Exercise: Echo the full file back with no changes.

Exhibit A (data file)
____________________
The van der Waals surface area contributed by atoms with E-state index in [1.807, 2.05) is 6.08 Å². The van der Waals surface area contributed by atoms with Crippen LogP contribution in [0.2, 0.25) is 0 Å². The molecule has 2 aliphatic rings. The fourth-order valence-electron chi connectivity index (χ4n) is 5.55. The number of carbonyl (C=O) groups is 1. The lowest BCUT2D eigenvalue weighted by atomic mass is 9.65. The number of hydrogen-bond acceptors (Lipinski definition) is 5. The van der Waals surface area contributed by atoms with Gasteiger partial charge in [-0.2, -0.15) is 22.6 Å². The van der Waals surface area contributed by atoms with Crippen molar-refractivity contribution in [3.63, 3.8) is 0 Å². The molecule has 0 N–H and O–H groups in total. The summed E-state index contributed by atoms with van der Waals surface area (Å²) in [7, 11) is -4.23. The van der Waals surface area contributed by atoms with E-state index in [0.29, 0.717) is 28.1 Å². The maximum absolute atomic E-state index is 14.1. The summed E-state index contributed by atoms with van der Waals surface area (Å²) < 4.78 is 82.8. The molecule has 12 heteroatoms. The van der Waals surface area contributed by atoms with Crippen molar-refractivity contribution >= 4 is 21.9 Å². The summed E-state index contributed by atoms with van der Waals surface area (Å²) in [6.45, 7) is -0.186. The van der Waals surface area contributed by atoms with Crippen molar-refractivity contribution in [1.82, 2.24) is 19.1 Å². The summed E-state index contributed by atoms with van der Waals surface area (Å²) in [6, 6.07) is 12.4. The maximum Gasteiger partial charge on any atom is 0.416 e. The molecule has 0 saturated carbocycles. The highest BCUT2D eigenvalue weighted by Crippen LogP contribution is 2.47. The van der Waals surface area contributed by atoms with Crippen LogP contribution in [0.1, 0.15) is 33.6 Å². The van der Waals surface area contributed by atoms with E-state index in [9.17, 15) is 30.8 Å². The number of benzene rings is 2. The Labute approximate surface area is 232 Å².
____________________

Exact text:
The van der Waals surface area contributed by atoms with E-state index in [1.807, 2.05) is 6.08 Å². The van der Waals surface area contributed by atoms with Crippen LogP contribution in [0.2, 0.25) is 0 Å². The molecule has 2 aliphatic rings. The fourth-order valence-electron chi connectivity index (χ4n) is 5.55. The number of carbonyl (C=O) groups is 1. The lowest BCUT2D eigenvalue weighted by atomic mass is 9.65. The number of hydrogen-bond acceptors (Lipinski definition) is 5. The van der Waals surface area contributed by atoms with Gasteiger partial charge in [-0.2, -0.15) is 22.6 Å². The van der Waals surface area contributed by atoms with Crippen molar-refractivity contribution in [3.63, 3.8) is 0 Å². The molecule has 0 N–H and O–H groups in total. The summed E-state index contributed by atoms with van der Waals surface area (Å²) in [7, 11) is -4.23. The van der Waals surface area contributed by atoms with E-state index in [0.29, 0.717) is 28.1 Å². The maximum absolute atomic E-state index is 14.1. The summed E-state index contributed by atoms with van der Waals surface area (Å²) < 4.78 is 82.8. The molecule has 12 heteroatoms. The van der Waals surface area contributed by atoms with Crippen molar-refractivity contribution >= 4 is 21.9 Å². The summed E-state index contributed by atoms with van der Waals surface area (Å²) in [6.45, 7) is -0.186. The van der Waals surface area contributed by atoms with Crippen molar-refractivity contribution in [1.82, 2.24) is 19.1 Å². The summed E-state index contributed by atoms with van der Waals surface area (Å²) in [6, 6.07) is 12.4. The maximum Gasteiger partial charge on any atom is 0.416 e. The molecule has 0 saturated carbocycles. The highest BCUT2D eigenvalue weighted by Crippen LogP contribution is 2.47. The van der Waals surface area contributed by atoms with Crippen LogP contribution in [0.1, 0.15) is 33.6 Å². The van der Waals surface area contributed by atoms with E-state index in [9.17, 15) is 30.8 Å². The number of benzene rings is 2. The Labute approximate surface area is 232 Å².